That Gateway Thing

We were in Granby.

Granby, just east of Montreal, is a gateway kind of place. It’s where the rolling hills of the Eastern Townshops begin to make their presence felt. If you haven’t been there, the Eastern Townships are a picturesque part of the world. Luscious hills, sparkling lakes.

But I wasn’t there for that. I wasn’t there for the lakes or the hills. I was there for work. I was there to discuss QuickBooks Online (QBO). Me and about forty other number-crunchers.

Later on, driving back toward Montreal, cool jazz playing on the car stereo–Miles Davis, that kind of stuff–I reflected on the day’s discussion. The word “gateway” came up; there was a lot of talk of gateways. About the way that QBO facilitates the transferring and sharing of data.

That’s what I like, you know, about QuickBooks Online. It’s a gateway app. A gateway to third-party applications that lets you do, well, just about anything. Need point of sale? Need time tracking? Need cash flow management? Need scheduling and CRM and project management? Yeah, we got that. And then some.

You use an app to take pictures of a receipt. You bridge that app to QBO and you’re now using your phone’s camera to input expenses. Use another app, also via QBO’s gateway, and you can pay anyone electronically. No more cheques, no more stamps and no envelopes. I mean come on, cheques and stamps? That’s so 1990, isn’t it?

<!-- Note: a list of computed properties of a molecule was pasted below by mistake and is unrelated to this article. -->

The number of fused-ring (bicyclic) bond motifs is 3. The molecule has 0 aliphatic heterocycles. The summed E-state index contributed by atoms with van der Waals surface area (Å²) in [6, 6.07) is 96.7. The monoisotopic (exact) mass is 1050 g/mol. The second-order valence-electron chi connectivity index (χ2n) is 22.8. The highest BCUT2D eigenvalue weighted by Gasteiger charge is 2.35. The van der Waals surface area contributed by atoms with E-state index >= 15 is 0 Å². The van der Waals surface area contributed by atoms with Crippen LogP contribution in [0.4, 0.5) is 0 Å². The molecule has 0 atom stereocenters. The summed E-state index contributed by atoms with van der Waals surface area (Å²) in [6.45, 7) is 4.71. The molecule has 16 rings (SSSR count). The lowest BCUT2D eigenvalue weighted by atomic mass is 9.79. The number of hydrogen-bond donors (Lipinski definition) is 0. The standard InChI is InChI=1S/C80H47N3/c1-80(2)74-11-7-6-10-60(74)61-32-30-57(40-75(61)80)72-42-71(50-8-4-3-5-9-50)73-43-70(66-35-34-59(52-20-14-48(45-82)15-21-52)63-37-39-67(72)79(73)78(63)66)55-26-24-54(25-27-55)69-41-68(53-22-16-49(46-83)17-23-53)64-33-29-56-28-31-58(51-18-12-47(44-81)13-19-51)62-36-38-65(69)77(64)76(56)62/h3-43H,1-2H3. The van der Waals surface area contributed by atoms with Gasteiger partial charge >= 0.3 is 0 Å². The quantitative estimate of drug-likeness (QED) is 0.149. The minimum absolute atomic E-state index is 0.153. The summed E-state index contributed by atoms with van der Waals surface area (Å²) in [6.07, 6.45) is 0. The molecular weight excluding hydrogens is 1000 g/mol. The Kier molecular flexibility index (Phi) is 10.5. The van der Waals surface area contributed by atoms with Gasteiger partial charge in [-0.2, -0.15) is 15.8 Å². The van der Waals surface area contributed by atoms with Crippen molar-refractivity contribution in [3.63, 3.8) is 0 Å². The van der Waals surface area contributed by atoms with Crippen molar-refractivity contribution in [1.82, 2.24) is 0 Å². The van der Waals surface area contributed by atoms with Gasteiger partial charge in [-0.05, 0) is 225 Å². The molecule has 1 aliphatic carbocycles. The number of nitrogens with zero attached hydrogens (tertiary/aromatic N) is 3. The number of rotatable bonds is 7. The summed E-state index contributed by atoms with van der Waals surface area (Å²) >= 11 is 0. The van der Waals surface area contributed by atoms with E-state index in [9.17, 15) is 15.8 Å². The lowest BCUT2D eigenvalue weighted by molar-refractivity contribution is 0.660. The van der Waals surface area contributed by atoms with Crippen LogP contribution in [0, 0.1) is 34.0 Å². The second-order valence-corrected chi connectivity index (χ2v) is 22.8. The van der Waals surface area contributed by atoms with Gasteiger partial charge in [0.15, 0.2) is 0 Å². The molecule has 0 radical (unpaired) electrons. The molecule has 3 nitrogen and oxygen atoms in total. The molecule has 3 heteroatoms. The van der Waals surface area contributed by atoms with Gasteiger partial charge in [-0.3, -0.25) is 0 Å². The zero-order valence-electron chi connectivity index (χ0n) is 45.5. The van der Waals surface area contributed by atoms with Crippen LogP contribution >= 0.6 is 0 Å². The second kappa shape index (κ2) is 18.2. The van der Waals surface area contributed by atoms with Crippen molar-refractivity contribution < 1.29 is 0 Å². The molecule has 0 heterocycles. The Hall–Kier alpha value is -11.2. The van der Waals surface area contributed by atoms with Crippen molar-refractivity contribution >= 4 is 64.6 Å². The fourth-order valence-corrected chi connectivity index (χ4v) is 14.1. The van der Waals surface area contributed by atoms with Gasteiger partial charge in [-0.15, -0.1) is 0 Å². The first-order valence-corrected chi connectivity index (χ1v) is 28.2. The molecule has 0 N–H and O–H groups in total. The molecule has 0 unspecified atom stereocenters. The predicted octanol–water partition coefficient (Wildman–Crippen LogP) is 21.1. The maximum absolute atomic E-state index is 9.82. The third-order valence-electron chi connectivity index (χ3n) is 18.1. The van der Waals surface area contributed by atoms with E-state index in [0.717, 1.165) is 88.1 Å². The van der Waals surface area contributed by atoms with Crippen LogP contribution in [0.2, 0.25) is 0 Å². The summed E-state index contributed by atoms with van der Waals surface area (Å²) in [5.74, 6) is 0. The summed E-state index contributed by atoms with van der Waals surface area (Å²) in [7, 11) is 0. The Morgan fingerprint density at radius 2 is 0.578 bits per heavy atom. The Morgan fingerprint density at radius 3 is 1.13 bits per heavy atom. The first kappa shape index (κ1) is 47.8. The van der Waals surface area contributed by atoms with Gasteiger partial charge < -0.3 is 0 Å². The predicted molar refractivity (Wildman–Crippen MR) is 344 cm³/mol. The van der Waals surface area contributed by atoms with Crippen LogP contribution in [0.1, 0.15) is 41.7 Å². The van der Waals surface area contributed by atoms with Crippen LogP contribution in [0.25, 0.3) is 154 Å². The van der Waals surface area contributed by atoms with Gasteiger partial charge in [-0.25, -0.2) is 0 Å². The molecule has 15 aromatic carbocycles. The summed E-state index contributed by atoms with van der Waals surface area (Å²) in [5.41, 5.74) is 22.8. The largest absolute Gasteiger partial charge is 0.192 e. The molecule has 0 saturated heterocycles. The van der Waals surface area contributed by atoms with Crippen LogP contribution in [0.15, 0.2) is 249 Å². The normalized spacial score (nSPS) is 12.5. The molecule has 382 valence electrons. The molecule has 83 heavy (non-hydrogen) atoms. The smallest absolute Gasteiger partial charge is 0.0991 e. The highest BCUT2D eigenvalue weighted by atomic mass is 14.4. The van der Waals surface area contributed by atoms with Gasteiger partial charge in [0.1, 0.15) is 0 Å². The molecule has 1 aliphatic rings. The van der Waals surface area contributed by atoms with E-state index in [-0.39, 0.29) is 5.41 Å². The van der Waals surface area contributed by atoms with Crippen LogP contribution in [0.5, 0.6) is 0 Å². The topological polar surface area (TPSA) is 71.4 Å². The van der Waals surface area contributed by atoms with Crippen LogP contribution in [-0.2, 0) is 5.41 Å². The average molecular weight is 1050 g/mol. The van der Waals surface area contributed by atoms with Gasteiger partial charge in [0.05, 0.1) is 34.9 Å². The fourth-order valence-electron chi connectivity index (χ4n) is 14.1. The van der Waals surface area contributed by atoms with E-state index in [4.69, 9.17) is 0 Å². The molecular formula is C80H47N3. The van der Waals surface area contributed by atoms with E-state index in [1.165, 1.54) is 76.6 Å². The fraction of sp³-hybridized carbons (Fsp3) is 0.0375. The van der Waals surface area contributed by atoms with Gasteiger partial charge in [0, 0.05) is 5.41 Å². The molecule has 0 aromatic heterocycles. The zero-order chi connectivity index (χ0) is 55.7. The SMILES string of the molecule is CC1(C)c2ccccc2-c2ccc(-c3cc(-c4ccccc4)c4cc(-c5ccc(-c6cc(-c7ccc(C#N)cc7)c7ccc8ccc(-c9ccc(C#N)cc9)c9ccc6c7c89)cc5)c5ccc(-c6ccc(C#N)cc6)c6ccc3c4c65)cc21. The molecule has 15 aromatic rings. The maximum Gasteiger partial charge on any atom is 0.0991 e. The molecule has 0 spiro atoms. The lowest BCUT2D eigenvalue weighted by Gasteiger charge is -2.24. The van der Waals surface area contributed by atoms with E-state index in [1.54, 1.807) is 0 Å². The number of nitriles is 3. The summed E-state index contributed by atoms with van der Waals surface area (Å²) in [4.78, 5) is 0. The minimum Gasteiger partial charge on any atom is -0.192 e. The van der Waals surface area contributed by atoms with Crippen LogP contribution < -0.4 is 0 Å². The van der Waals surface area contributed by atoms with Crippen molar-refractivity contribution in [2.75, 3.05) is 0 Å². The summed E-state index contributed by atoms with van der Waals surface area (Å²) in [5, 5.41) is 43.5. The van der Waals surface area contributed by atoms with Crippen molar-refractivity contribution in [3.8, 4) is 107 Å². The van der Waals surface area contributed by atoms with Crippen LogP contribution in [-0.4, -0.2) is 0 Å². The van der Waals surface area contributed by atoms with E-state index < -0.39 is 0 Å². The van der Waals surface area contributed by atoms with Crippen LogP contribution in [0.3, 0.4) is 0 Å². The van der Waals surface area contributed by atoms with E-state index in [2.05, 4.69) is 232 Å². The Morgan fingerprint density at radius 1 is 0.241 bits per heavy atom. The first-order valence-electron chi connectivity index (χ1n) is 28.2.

Soon enough, the talk turned to something else, another sort of gateway. The gateway between the practitioner and client. Lines of communications have narrowed. Roles strengthened. Support more immediate, and information more current and more relevant. All of a sudden, the practitioner/client relationship is closer, more in sync. There’s less talk of what happened six months ago, or last year. There’s less talk of how someone did something. And more talk about how to do something. And why to do it.

The mood changes. There’s less (as one of my dear clients once termed it) “rear-view-mirror” discussions and more “where are things going?” planning. More depth; more meaning. All because of that gateway thing.

Oh sure. There are some, still today, who won’t get onboard. And that’s OK. Some people don’t want to hear of gateways, and even less of cloud.

Cloud! Cloud! Cloud! Cloud! What’s all this fuss about cloud?

Some don’t see the point. Some don’t get the benefits. My old software does this, my desktop software does that. And sure, that’s all good and true.

But it’s not about software. It’s about the philosophy of software. It’s about the way we think about it all. How are we going to use that software to strengthen relationships? To modernize the game? The playing field is larger, but the players are closer together. Things are more immediate, information more crucial and relays ever shorter. Today, we need to build communication, and support, and trust. And we need a gateway to do that. A really dynamic, really reliable gateway.

And that’s what stayed with me as I drove out of Granby, that gateway to the Eastern Townships. Gateways, everybody needs gateways.